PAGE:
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Why AP called South Carolina for Biden: Race call explained

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WASHINGTON — President Joe Biden won the South Carolina primary on Saturday, the contest that revitalized his 2020 campaign and now has given him his first official victory in his bid for a second term.

The Associated Press declared Biden the winner at 7:23 p.m. based on an analysis of initial vote results showing him with a decisive lead in key locations throughout the state. At the time the race was called, Biden was leading statewide with about 97% of the vote, nearly double the 49% he received in the 2020 primary. Almost an hour after the race was called, Biden’s vote percentage remained largely unchanged at about 97%.

His only challengers on the ballot this year, U.S. Rep. Dean Phillips of Minnesota and self-help author Marianne Williamson, each had failed to crack the 2% mark at the time Biden was declared the winner.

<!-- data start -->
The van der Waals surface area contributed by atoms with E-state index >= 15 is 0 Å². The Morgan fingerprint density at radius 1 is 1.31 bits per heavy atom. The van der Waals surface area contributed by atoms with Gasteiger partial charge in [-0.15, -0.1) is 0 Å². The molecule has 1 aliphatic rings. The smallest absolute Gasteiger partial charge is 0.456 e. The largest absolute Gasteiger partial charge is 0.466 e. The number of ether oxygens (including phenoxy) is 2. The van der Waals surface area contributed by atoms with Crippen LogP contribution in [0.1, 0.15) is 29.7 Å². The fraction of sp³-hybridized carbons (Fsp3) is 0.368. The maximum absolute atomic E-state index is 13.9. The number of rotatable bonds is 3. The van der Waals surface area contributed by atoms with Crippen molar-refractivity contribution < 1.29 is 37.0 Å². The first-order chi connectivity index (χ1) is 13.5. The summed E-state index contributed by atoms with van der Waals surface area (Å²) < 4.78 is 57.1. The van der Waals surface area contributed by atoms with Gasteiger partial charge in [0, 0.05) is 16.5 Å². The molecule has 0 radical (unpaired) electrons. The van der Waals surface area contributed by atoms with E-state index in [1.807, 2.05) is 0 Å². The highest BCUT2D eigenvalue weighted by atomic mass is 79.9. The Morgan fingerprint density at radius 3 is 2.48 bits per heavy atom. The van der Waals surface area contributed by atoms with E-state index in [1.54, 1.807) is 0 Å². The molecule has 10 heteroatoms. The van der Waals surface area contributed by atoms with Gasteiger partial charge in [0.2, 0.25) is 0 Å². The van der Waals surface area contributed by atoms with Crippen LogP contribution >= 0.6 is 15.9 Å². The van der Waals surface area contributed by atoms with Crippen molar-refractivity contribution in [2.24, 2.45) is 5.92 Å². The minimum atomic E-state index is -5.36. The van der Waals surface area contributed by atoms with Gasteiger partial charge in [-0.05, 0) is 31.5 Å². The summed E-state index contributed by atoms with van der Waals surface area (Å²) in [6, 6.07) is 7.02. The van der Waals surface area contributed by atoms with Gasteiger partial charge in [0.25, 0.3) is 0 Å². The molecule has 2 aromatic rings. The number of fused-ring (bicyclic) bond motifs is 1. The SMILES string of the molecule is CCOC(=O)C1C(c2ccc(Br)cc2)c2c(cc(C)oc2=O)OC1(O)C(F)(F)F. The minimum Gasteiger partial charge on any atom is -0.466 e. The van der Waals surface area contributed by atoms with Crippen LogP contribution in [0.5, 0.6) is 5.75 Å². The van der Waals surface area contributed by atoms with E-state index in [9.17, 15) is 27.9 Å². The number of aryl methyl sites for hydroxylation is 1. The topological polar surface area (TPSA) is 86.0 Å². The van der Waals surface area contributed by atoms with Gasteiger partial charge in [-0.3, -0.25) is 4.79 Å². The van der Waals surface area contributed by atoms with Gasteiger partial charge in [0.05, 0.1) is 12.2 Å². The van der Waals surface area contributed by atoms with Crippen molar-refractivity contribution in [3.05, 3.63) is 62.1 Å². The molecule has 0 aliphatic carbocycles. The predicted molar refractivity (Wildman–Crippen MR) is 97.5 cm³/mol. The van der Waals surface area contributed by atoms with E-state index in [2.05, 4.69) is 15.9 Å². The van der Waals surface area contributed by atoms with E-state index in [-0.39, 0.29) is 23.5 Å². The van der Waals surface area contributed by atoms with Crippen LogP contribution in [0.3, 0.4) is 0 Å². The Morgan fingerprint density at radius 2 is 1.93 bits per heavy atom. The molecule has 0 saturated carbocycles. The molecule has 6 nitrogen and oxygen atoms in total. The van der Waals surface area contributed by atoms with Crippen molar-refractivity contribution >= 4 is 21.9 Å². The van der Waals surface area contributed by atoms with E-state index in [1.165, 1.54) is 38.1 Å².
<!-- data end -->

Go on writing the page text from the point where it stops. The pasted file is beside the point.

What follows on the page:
The president carried all 46 counties in the primary four years ago, a feat he is so far on track to repeat in Saturday’s contest, according to initial returns. Biden also won all 55 delegates up for grabs in the primary.

Four years ago, Biden prevailed in South Carolina against a highly competitive field that included U.S. Sen. Bernie Sanders of Vermont, former South Bend mayor Pete Buttigieg of Indiana and billionaire Tom Steyer, who poured millions of dollars into the state and dropped out after his third-place finish. South Carolina was Biden’s first victory that year, after placing fourth in Iowa, fifth in New Hampshire and a distant second in Nevada.

Last month, Biden won the New Hampshire primary as a write-in candidate with a 44-point lead over Phillips, his closest competitor. Iowa and New Hampshire have traditionally kicked-off the presidential primary calendar, as they did this year for the Republicans, but the Democratic National Committee rejiggered the schedule and moved South Carolina to the coveted first-in-the-nation spot at Biden’s urging.

Black voters play a key role in Democratic primaries in the state. U.S. Census figures show that more than a quarter of South Carolina’s population is Black, while Black voters made up half of the Democratic electorate in the 2020 primary, according to AP’s VoteCast survey of voters that year.

Biden’s strongest performances in the 2020 contest were in counties with majority or near-majority Black populations. Initial results Saturday showed that pattern continuing, with the president receiving at least 97% in counties such as Dillon, Marion, Sumter and Williamsburg.



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